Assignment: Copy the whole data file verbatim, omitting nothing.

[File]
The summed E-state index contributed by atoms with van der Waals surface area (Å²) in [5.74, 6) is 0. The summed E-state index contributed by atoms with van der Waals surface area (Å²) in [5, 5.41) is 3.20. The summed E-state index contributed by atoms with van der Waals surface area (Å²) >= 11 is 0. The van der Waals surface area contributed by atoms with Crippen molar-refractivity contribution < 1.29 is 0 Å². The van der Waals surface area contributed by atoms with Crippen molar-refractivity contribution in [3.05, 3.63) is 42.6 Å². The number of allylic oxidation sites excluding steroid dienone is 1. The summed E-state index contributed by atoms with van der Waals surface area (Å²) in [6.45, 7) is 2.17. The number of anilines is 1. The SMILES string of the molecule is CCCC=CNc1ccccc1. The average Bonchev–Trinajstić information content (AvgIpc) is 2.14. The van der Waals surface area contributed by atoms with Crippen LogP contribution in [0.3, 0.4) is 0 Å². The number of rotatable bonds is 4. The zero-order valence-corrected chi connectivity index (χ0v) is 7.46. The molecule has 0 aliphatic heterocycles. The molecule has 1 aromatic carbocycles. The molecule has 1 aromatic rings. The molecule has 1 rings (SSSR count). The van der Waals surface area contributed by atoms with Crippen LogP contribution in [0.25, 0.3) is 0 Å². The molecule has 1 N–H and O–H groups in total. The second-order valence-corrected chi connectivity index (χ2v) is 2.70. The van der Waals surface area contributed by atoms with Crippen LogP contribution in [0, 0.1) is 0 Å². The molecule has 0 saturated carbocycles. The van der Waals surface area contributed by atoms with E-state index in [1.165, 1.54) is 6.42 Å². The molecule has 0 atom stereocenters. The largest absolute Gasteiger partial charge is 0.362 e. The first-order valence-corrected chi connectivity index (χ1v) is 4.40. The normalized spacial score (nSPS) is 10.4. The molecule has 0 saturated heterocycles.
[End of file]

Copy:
The summed E-state index contributed by atoms with van der Waals surface area (Å²) in [5.74, 6) is 0. The summed E-state index contributed by atoms with van der Waals surface area (Å²) in [5, 5.41) is 3.20. The summed E-state index contributed by atoms with van der Waals surface area (Å²) >= 11 is 0. The van der Waals surface area contributed by atoms with Crippen molar-refractivity contribution < 1.29 is 0 Å². The van der Waals surface area contributed by atoms with Crippen molar-refractivity contribution in [3.05, 3.63) is 42.6 Å². The number of allylic oxidation sites excluding steroid dienone is 1. The summed E-state index contributed by atoms with van der Waals surface area (Å²) in [6.45, 7) is 2.17. The number of anilines is 1. The SMILES string of the molecule is CCCC=CNc1ccccc1. The average Bonchev–Trinajstić information content (AvgIpc) is 2.14. The van der Waals surface area contributed by atoms with Crippen LogP contribution in [0.3, 0.4) is 0 Å². The number of rotatable bonds is 4. The zero-order valence-corrected chi connectivity index (χ0v) is 7.46. The molecule has 0 aliphatic heterocycles. The molecule has 1 aromatic carbocycles. The molecule has 1 aromatic rings. The molecule has 1 rings (SSSR count). The van der Waals surface area contributed by atoms with Crippen LogP contribution in [0.25, 0.3) is 0 Å². The molecule has 1 N–H and O–H groups in total. The second-order valence-corrected chi connectivity index (χ2v) is 2.70. The van der Waals surface area contributed by atoms with Crippen LogP contribution in [0, 0.1) is 0 Å². The molecule has 0 saturated carbocycles. The van der Waals surface area contributed by atoms with E-state index in [1.165, 1.54) is 6.42 Å². The molecule has 0 atom stereocenters. The largest absolute Gasteiger partial charge is 0.362 e. The first-order valence-corrected chi connectivity index (χ1v) is 4.40. The normalized spacial score (nSPS) is 10.4. The molecule has 0 saturated heterocycles.